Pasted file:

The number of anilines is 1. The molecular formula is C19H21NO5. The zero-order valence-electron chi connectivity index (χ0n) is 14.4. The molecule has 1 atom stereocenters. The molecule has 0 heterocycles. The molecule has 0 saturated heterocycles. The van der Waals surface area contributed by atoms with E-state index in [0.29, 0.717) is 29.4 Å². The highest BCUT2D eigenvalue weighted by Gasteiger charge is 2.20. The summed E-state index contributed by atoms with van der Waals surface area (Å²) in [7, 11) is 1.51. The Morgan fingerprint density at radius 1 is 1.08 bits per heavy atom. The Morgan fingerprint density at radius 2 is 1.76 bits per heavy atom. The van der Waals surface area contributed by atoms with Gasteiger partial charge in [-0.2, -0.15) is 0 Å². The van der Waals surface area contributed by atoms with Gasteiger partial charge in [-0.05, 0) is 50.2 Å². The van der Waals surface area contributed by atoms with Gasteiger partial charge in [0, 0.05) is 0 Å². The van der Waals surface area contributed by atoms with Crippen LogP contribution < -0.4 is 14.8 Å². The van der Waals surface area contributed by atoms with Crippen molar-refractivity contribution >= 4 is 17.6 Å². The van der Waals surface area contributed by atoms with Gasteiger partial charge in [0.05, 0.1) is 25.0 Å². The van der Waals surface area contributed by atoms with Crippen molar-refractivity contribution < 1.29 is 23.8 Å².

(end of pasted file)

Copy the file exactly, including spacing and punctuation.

The number of anilines is 1. The molecular formula is C19H21NO5. The zero-order valence-electron chi connectivity index (χ0n) is 14.4. The molecule has 1 atom stereocenters. The molecule has 0 heterocycles. The molecule has 0 saturated heterocycles. The van der Waals surface area contributed by atoms with E-state index in [0.29, 0.717) is 29.4 Å². The highest BCUT2D eigenvalue weighted by Gasteiger charge is 2.20. The summed E-state index contributed by atoms with van der Waals surface area (Å²) in [7, 11) is 1.51. The Morgan fingerprint density at radius 1 is 1.08 bits per heavy atom. The Morgan fingerprint density at radius 2 is 1.76 bits per heavy atom. The van der Waals surface area contributed by atoms with Gasteiger partial charge in [-0.2, -0.15) is 0 Å². The van der Waals surface area contributed by atoms with Gasteiger partial charge in [-0.05, 0) is 50.2 Å². The van der Waals surface area contributed by atoms with Gasteiger partial charge in [0, 0.05) is 0 Å². The van der Waals surface area contributed by atoms with Crippen LogP contribution < -0.4 is 14.8 Å². The van der Waals surface area contributed by atoms with Crippen molar-refractivity contribution >= 4 is 17.6 Å². The van der Waals surface area contributed by atoms with Gasteiger partial charge in [0.05, 0.1) is 25.0 Å². The van der Waals surface area contributed by atoms with Crippen molar-refractivity contribution < 1.29 is 23.8 Å².